The age at which adolescents become sexually active is a matter of debate. Those who would expose our children to pornographic sex education claim that by the mid-teens most teens are sexually active.
But they are wrong.
The age at which teenagers begin to engage in sexual activity is a critical variable for those who would make public policy in the health field. Early onset of sexual activity is associated with higher rates of sexually transmitted infections (STIs), teen pregnancy, depression, suicide, and other adverse consequences.
However, just how to determine this age can be difficult to determine, and some commonly used calculations can lead to grossly erroneous results, as a groundbreaking study by Dr. Jokin de Irala has now demonstrated.
Dr. Irala carried out a multi-national survey of 7,011 adolescents of both genders from private and public schools in Peru, El Salvador and Spain to gather data on the age of first sexual intercourse. In his study, which used a significantly larger sampling of adolescents than similar surveys, De Irala calculated the age at first sexual intercourse using both of the methods commonly relied upon: ‘‘the mean age at first sexual intercourse” and “proportions having already had sex at given ages.”
It turns out that the second formula—the proportions having already had sex at given ages—shows that most adolescents are chaste for far longer than the sex educators, and the media, would have us believe.
“Average age at first intercourse, obtained from published epidemiological studies about sexuality, are often presented by the media in such a way that ignores the real meaning of the data. Those who rely upon the media for information, such as the general population and the young people themselves, can be misled,” De Irala states.
What Dr. Irala is referring to is the claim, frequently repeated by the mass media, that “the mean age at first sexual intercourse is 15 years old.” This claim frequently surfaces in the debates on how to prevent AIDS, when it is invariably asserted that the majority of adolescents at 15 years old have engaged in sexual activity. But this is simply not true. The majority are, the data show, still chaste at that age.
Of course, if public health officials believe that middle school-aged children are having sex, they will begin to push all kinds of programs in the schools that will have the perverse effect of encouraging children who are not sexually active to become so. This will have an adverse effect on the health of adolescents. In the case of AIDS, it could even be fatal.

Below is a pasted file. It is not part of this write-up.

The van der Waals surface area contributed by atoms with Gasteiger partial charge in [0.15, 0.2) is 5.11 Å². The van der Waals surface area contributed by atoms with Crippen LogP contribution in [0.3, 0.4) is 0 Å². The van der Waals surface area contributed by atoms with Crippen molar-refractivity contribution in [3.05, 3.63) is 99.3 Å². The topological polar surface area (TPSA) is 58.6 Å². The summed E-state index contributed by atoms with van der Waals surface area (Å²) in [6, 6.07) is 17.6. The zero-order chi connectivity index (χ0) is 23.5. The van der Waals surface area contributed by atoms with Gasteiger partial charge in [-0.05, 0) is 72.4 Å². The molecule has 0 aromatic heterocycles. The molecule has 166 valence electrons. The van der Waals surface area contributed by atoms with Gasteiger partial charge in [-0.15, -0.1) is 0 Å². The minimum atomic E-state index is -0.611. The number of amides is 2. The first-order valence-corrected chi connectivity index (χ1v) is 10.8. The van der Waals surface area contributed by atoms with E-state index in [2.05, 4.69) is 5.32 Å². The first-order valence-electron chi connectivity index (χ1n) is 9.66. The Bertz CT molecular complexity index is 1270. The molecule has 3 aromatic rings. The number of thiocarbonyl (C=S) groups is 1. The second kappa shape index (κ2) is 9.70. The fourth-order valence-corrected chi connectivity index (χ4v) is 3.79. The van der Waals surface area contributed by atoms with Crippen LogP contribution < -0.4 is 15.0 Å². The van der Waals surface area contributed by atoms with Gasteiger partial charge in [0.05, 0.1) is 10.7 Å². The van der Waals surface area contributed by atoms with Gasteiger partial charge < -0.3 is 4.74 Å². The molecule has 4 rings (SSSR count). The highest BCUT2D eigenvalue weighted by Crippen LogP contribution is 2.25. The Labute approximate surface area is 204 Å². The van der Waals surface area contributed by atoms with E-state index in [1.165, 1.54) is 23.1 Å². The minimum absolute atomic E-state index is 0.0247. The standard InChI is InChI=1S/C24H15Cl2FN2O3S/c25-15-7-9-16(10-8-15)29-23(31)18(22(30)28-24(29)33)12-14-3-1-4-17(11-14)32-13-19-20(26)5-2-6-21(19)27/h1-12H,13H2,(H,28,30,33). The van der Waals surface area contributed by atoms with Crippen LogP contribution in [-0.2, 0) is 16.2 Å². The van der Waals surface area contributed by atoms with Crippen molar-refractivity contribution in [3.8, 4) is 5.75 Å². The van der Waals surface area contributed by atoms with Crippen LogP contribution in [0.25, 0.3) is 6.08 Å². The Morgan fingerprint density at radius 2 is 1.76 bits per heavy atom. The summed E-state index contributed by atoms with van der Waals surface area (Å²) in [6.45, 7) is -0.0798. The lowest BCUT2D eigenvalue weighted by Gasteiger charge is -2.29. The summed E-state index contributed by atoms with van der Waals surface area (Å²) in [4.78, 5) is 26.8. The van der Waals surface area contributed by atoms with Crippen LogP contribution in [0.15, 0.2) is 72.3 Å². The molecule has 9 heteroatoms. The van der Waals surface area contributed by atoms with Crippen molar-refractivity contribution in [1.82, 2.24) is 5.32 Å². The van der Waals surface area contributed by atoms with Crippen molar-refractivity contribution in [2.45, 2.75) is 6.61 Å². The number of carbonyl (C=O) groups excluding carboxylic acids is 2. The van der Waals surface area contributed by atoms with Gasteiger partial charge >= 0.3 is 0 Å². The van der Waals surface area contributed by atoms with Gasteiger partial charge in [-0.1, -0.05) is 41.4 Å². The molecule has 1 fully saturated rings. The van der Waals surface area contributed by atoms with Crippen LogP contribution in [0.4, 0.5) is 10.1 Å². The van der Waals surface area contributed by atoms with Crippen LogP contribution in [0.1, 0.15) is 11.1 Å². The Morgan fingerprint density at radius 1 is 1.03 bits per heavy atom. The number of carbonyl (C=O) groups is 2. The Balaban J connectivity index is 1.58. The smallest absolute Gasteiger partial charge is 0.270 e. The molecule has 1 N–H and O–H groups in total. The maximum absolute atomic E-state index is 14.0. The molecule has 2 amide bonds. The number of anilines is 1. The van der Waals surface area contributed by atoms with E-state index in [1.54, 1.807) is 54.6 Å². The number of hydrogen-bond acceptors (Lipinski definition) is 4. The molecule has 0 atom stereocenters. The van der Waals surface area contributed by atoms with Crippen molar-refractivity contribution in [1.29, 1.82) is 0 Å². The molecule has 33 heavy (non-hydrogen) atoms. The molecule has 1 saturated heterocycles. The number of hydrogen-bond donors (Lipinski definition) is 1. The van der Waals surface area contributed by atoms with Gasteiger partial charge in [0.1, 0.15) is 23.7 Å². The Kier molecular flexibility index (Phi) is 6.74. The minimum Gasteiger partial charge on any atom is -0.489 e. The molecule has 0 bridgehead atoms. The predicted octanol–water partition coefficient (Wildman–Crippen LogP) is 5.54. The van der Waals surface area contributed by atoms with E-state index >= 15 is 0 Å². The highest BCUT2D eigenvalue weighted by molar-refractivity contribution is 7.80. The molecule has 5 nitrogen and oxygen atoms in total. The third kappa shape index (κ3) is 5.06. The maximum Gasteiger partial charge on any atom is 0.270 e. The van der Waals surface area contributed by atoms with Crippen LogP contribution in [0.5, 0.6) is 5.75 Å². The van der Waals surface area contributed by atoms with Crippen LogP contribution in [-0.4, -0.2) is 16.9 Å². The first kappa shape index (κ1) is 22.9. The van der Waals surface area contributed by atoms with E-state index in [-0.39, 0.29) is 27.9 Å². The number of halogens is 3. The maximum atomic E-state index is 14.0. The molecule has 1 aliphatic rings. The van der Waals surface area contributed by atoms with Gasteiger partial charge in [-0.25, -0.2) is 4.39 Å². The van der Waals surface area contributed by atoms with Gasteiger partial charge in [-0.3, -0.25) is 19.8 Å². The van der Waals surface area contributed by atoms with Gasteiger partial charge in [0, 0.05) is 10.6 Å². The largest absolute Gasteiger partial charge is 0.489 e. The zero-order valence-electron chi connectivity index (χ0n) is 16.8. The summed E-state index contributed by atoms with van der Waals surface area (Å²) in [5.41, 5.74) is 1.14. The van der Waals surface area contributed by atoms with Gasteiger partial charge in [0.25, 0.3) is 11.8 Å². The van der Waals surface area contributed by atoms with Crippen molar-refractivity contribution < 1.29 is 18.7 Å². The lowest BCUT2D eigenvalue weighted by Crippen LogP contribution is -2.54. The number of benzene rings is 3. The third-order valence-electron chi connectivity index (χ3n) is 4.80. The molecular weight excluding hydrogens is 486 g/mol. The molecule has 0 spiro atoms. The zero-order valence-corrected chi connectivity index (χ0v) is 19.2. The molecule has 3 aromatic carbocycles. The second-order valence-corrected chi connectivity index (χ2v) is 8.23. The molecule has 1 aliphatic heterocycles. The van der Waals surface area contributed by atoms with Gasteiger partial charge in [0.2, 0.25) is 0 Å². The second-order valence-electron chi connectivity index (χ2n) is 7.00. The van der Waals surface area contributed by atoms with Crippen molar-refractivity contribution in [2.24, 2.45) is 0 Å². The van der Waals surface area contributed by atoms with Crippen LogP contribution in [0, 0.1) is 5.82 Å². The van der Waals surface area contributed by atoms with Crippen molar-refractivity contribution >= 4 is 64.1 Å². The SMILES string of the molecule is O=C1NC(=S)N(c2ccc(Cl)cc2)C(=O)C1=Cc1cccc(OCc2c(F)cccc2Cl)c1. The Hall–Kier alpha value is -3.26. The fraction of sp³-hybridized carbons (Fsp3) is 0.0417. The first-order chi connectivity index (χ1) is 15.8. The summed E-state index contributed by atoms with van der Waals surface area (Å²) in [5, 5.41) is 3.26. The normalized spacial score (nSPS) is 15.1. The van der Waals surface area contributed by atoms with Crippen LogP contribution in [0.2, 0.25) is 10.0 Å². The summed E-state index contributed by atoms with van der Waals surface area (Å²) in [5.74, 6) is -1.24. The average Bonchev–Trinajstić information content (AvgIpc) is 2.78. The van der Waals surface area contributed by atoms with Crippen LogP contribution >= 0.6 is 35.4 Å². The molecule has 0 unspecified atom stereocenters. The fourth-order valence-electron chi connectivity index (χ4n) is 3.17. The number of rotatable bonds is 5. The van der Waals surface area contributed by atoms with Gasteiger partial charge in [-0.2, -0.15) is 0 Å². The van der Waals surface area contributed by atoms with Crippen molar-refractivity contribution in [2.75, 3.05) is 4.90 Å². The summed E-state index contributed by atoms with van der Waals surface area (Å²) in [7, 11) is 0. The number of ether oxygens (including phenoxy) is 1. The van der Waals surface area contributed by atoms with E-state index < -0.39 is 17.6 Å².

Why is “mean age at first sexual intercourse” misleading?
It is misleading because it collapses the data into a single number. When someone reads that “the mean age at first sexual intercourse is 15 years old,” they assume that the great majority of adolescents have had sexual intercourse at 15 years old. But this is simply not true. When you look at the complete data, as Dr. Irala has done, you realize that proportion of adolescents 15 years of age who have already had sex is only 20 percent!
The most common mistake made in the other studies that Dr. Irala examined is using only the individuals who have already had sexual intercourse at a given age to determine the mean age at first sexual intercourse. This approach results in a number that only describes the sexually active part of the population of adolescents. But if you consider the entire universe of adolescents—both those sexually active and those who are not—the results are very, very different.
De Irala’s study demonstrates this very clearly. In the three countries he examined, “the mean age at first sexual intercourse” is about 15 years old. But now look at Table 1 below, the calculation of the “proportions having already had sex at given ages.” Sexually active adolescents under the age of 18 are actually in the minority!
|Age||Percentage sexually active at this age|
In a personal interview, Jokin de Irala explained to PRI how even an expert can fail to appreciate how “median age of first sexual intercourse” greatly exaggerates the percentage who are sexually active at given ages. “Even most social scientists fail to appreciate this problem,” he told us. “This slanting of the data should now be recognized for what it is, and this approach abandoned, by any researcher who wants to carry out a reliable investigation into adolescent sexual behavior,” he added.
Public health organizations like HHS, USAID, UNAIDS, HRRS, etc., need to rethink their assumptions about the proportion of adolescents who are sexually active. Believing—wrongly—that the majority of adolescents are sexually active at 15 years old, they impose condom distribution schemes and sex education courses on kids at ever younger ages.
At the same time they refuse to consider abstinence as a viable sexual behavior because they are already convinced that “the majority does it.” If these public health organizations recognized that in reality only 20% of 15-year-olds are sexually active, perhaps their priority would shift to strengthening the decision of the other 80% of adolescents to not have sex. (Or perhaps they wouldn’t, since the goal of at least some of those who work in these organizations is to convince innocent children to have sex as early and as often as possible.)
Responsible public policy makers need to know that only a fraction of 15-year-olds are sexually active. They need to know that it is counterproductive, even dangerous, to distribute condoms and contraceptives to all adolescents. They need to know that such programs only produce more adolescents having sex in circumstances that put them at emotional, physical, and moral risk.
Spread the word.
Source: De Irala J, Osorio A, Carlos S, Ruiz-Canela M, López-del Burgo C. “Mean age of first sex: Do they know what we mean?” Arch Sex Behav 2011. DOI 10.1007/s10508-011-9779-4
More articles by Dr. Jokin de Irala